In a practical sense, that means using anamorphic lenses, changing the aspect ratio to 2:1, and using modern sound and lighting techniques. The subtle changes are, Chibnall says, designed to embrace the new, more cinematic world of TV and to ensure his series "keeps pace with things like 'Black Mirror' or any number of shows on Netflix, Amazon and Hulu."

He acknowledges, though, that viewers may not fully take in a different frame size. They will be focusing instead on Whittaker's performance.

The actress, who's filling the role most recently vacated by Peter Capaldi, says her iteration of the Doctor started to take shape as shooting commenced. "I already knew: Don't make too many decisions before you get on set because it's in the writing, and it's also in listening," she says. "It was for us (the cast) to just be open, and I think that plays into the Doctor that I want to play, (with) a kind of openheartedness and chaos within an ability to find a stillness in the tiniest detail."

Whittaker took the lead in terms of costume - her Doctor wears cropped pants and a striped T-shirt - which she hints has a deeper meaning that will play into the story. "There is a reason ... for every single little thing, the color of every single little part of the outfit, every stripe, every lining," she says.

The inspiration for the look came in part from a picture Whittaker found online of a woman purposefully striding along in boots, pants and suspenders. "I love the image," she says. "It didn't lend itself to a man's outfit (or) a woman's outfit. It was a feeling, and that's what I wanted to help create, more of a feeling than a costume."

Chibnall also made the game-changing decision to have a group of friends for the Doctor - the terminology "companions" is out - rather than a single sidekick, to allow for a diverse ensemble. Tosin Cole plays Ryan, Mandip Gill plays Yasmin and Bradley Walsh plays Graham.

The producers are eager to offer a way into the series for a wide audience, with various emotional touch points, because this is an important "recruitment year" for the show as it looks to attract more fans. "I think having a set of characters gives the broadest audience an access point," Chibnall says, so that whoever tunes in has "a character that they could connect to, who resonates with them, or they might know somebody like."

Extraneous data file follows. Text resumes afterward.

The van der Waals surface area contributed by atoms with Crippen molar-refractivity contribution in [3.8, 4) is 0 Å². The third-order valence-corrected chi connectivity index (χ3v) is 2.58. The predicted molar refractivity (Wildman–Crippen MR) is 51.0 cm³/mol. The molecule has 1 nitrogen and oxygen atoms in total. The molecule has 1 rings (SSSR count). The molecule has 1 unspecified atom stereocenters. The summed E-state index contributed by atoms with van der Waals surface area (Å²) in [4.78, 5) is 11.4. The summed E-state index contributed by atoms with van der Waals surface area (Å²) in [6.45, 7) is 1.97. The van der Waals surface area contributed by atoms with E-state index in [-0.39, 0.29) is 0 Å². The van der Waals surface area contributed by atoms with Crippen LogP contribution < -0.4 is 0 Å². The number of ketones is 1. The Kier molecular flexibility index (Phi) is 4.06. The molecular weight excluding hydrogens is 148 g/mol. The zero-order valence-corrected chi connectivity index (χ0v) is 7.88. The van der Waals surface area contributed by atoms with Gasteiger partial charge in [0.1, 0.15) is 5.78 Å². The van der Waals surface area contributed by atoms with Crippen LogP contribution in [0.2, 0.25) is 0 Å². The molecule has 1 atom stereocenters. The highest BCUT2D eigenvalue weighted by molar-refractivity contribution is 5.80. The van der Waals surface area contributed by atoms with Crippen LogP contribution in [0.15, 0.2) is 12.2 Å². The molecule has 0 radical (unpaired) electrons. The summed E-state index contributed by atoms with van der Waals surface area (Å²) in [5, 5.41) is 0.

Secrecy shrouds details of the upcoming series. Producers have confirmed, though, that there won't be any monsters from previous runs and that the program will comprise 10 stand-alone stories.

Caption: Jodie Whittaker arrives to promote "Doctor Who" on July 19, the first day of Comic-Con International in San Diego. The new season featuring Whittaker premieres Oct. 7.

Disclaimer: These citations are created on-the-fly using primitive parsing techniques. You should double-check all citations. Send feedback to whovian@cuttingsarchive.org

  • APA 6th ed.: Clarke, Stewart (2018-09-28). Dr. Who vs. the gender gap. The Courier-News (Elgin, IL) p. 8.
  • MLA 7th ed.: Clarke, Stewart. "Dr. Who vs. the gender gap." The Courier-News (Elgin, IL) [add city] 2018-09-28, 8. Print.
  • Chicago 15th ed.: Clarke, Stewart. "Dr. Who vs. the gender gap." The Courier-News (Elgin, IL), edition, sec., 2018-09-28
  • Turabian: Clarke, Stewart. "Dr. Who vs. the gender gap." The Courier-News (Elgin, IL), 2018-09-28, section, 8 edition.
  • Wikipedia (this article): <ref>{{cite news| title=Dr. Who vs. the gender gap | url=http://cuttingsarchive.org/index.php/Dr._Who_vs._the_gender_gap | work=The Courier-News (Elgin, IL) | pages=8 | date=2018-09-28 | via=Doctor Who Cuttings Archive | accessdate=14 November 2019 }}</ref>
  • Wikipedia (this page): <ref>{{cite web | title=Dr. Who vs. the gender gap | url=http://cuttingsarchive.org/index.php/Dr._Who_vs._the_gender_gap | work=Doctor Who Cuttings Archive | accessdate=14 November 2019}}</ref>
  • Title: Doctor Who vs. the gender gap
  • Publication: Chicago Tribune
  • Date: 2018-09-30